The mining production boom is well underway even as the media laments the end of the capex boom.
This month, most of Australia’s mining sector companies have been reporting quarterly and annual production figures that have been helped by benign weather patterns and improving productivity (asset-sweating, if you prefer the vernacular).
Rio Tinto’s gigantic iron ore operations in the Pilbara increased 10% to 139.5mt in the half-year to June 30. The rail work for the expansion to an annualised production capacity of 360mtpa is already complete and the company’s run-rate popped through 240mtpa in May.
BHP’s iron ore operations shunted out 204mt, up 20% on the prior year, beating its initial full year guidance figure by over 8%. Total iron ore production will nudge up by a further 11% in the 2015 financial year to 245mt (on a 100% basis) and the company says there are low-cost options to push that towards 270mtpa.
The general view is for all this new production in seaborne iron ore, combined with a slowing rate of steel production in China, to create an over-supply of the key steel-making commodity. Economics 101 says that when supply exceeds demand, price goes down but it’s not always that simple.
At 843 million tonnes per annum, Chinese steel production is once again at an all-time annualised production record.
The short term angst concerning the iron ore price does not detract from the underlying trend of urbanisation in China which continues to require vast amounts of steel (and other materials) to create the necessary housing and infrastructure.
Just last week, official figures showed China’s GDP growth rate had ticked back up to the targeted 7.5%pa in the second quarter. That should placate at least a few of the worry-warts out there.
BHP has other cards in the deck and its petroleum business is another key pillar that continues to look promising. North American liquids production is the main reason why total oil and gas production reached 246 million barrels of oil equivalent. The company is guiding for a 5% increase in FY15 production to around 255 MMboe.
Copper production at BHP also increased to just over 1.7mt following improvements to the Escondida operations in Chile.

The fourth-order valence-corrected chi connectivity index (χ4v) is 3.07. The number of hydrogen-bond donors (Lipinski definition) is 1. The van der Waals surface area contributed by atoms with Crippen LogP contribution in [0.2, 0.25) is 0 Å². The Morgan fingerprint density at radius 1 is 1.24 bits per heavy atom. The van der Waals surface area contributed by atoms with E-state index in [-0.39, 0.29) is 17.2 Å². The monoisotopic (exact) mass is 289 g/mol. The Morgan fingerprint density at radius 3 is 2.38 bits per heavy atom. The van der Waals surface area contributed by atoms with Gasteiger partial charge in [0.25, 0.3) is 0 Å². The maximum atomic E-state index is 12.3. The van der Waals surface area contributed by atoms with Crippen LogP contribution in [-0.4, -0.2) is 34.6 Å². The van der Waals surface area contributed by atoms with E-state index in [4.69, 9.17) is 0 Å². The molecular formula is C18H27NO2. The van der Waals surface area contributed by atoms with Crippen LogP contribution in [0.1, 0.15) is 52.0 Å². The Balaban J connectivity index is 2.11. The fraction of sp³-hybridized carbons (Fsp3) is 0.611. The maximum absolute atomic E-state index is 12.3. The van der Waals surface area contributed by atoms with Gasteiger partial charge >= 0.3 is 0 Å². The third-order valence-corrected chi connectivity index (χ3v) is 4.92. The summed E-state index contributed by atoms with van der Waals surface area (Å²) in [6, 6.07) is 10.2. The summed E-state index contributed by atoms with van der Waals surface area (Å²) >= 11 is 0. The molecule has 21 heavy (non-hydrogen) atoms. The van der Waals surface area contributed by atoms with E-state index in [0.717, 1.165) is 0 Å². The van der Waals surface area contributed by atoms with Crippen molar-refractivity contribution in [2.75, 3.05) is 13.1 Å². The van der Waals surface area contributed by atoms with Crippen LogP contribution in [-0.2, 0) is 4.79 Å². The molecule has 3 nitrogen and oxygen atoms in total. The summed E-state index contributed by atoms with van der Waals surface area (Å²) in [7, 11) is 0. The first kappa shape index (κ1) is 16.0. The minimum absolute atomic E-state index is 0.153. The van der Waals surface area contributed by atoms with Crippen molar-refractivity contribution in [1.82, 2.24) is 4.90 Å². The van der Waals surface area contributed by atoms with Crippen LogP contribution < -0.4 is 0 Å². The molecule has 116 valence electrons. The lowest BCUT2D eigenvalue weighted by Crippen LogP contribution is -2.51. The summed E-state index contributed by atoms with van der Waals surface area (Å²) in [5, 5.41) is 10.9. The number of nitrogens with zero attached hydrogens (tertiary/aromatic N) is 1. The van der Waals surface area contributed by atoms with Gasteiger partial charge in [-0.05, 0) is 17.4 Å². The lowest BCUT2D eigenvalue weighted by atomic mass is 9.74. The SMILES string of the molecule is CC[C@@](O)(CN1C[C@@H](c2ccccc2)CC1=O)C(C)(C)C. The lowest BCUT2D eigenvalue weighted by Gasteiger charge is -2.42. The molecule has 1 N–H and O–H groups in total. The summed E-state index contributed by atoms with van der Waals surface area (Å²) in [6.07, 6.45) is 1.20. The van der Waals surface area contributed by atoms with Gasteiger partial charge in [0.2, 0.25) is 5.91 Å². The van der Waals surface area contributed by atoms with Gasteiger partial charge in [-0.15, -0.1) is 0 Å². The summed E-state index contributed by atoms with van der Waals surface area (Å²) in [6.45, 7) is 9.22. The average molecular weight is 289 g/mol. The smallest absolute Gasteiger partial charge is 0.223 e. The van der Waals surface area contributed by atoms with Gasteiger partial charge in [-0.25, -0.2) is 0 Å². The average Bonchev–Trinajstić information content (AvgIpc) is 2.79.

RIO’s first half copper production increased 10% to 323,000 tonnes indicating the relative size to BHP’s assets.
Even BHP’s coal assets provided a bright note to the pervading gloom in that industry over the last few years. Production of metallurgical coal (coking coal) bounced 20% in 2014 to a record 45mt and will go up to 47mt in FY15 as the new Caval Ridge mine ramps up to completion.
Newcrest Mining would prefer the market to focus on its recovering operational data with gold production in the 2014 financial year lifting 14% to almost 2.4m ounces and copper hitting 86,118 tonnes, up 7%.
The stock will be clouded by the class action underway through Slater and Gordon relating to the investor relations debacle last year
Newcrest said it will report an asset impairment of A$1.5bn to A$2.5bn when it releases its full year financial results in August.
Another copper producer, OZ Minerals also got excited enough to raise guidance for FY15 to 85-90,000 tonnes for the calendar year. So far this year, the company has dug up 64,528oz of gold to go with the 40,363 tonnes of copper.
A similar story came out of Sandfire Resources with copper production hitting 67,690 tonnes for the 2014 financial year, accompanied by 33,893oz of gold. SFR said FY15 production guidance is 65-70,000 tonnes of copper and 35-40,000oz of gold.
The oil and gas companies delivered pretty much what the market had been expecting although (the bank of) Woodside Petroleum managed to push up its full year production guidance. WPL’s shareholder vote on the buyback is meeting with criticism over the way valuable franking credits are being utilised, so the outcome on 1 August will be closely watched.
Fortescue Mining achieved its cherished annualised 155mtpa run-rate in the June quarter and continues to talk about potential expansion beyond that. Costs are also filtering down but FMG’s lower quality ores are facing higher discounts to the standard 62% iron ore product. Despite this, FMG still looks like a good business with mounting operating earnings knocking off great chunks of its debt.
The share market has been mostly ambivalent about the materials and energy sector so far this year but if the production numbers are a yardstick, the financial numbers won’t be too dusty come August reporting season.